State Restrains Psychiatric Patients At High Rate

Restraints

As the state works to improve its mental health system, new federal data shows that hospitals in Connecticut restrain psychiatric patients at more than double the average national rate, with elderly patients facing restraint at a rate seven times the national average.

In addition, the state lags behind in providing adequate post-discharge continuing care plans for psychiatric patients, especially teens and the elderly. Connecticut’s 28 inpatient psychiatric units and hospitals developed continuing-care plans for fewer than 70 percent of patients they discharged from October 2012 to March 2013 – indicating that thousands of patients may have left facilities without adequate treatment and medication plans.

A C-HIT analysis of the federal data, released by the Centers for Medicare & Medicaid Services for the first time, shows that Connecticut ranks in the top fourth of states (11th highest) in the use of physical restraints in inpatient psychiatric facilities – and is the third highest state in restraining patients 65 and older.

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Use Of ADHD Drugs Rose Sharply Among Adults, Especially Women

ADHD graphic

Attention deficit hyperactivity disorder (ADHD) isn’t just for fidgety little boys anymore.

The number of young adult women taking medications for ADHD jumped by 85 percent between 2008 and 2012, according to a recent report by St. Louis-based Express Scripts, a pharmaceutical benefits company.

While children are still more likely to have ADHD, the rate of diagnosis is climbing faster in adults – up 53 percent in grownups versus 19 percent in kids over those four years.

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Autism Treatment For Under-Threes Is Key, But Diagnosis Is Tough

Autism

Most children with autism are well past their fourth birthday by the time they’re diagnosed with the condition, according to new government data.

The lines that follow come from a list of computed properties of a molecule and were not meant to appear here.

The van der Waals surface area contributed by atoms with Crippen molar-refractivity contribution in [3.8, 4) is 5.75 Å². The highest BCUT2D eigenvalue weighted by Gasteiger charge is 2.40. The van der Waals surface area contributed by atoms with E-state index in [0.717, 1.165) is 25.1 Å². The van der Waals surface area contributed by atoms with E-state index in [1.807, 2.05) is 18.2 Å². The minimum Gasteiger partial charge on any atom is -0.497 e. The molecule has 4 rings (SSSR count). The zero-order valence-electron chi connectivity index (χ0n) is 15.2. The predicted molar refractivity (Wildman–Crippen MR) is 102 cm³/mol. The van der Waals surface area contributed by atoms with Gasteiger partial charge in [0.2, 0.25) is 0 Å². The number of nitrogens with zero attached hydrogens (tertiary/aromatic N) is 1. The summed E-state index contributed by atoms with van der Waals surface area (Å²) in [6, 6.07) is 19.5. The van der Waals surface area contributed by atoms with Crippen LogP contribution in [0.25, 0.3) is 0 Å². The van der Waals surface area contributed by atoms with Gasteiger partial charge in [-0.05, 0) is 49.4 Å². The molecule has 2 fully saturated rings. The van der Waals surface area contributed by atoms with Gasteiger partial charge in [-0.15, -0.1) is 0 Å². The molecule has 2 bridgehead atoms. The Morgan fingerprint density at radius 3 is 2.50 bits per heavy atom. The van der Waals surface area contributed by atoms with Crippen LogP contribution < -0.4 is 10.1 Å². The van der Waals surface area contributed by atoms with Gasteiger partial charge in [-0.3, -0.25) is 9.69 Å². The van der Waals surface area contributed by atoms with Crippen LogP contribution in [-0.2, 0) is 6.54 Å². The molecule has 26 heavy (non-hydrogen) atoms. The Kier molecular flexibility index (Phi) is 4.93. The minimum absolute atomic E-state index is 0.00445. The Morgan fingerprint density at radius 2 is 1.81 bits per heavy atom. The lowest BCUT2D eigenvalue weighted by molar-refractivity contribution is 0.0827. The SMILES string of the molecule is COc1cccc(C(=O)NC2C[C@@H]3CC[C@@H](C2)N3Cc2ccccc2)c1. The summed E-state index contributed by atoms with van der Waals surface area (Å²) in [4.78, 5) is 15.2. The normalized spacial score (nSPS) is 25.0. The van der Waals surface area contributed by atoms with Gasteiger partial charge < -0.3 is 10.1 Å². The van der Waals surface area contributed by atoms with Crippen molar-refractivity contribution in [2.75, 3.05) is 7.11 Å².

Their parents and teachers may have raised red flags earlier, but it takes months or years to confirm suspicions with a formal diagnosis.  And therapy rarely starts without one.

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Hospital Mergers Raise Concerns Over Patient Costs

Yale-St. Ray's Hospital

Hospital administrators in Connecticut who have been involved in the unprecedented streak of mergers and consolidations often tout the financial benefits and efficiencies of such moves.

But as the number of independent hospitals in the state dwindles – with more than half of the 29 acute-care hospitals now operating in networks with other hospitals or out-of-state partners – experts and advocates worry that the consolidations will reduce competition in the market and give hospitals more leverage to raise prices.  Adding to their concerns is a proposal by a private company to convert four non-profit hospitals to for-profit entities.

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Hypertension: Disparities Widen For Black Women

Hypertension

Hypertension rates among women in all eight Connecticut counties increased from 2001 to 2009, with disparities widening for African American women compared to whites and Hispanics, according to a C-HIT analysis of data from the Institute for Health Metrics and Evaluation at the University of Washington.

In fact, nearly one out of every two African American women living in Connecticut suffers from hypertension, a life-threatening condition that can lead to heart attack, stroke and kidney disease, research shows.

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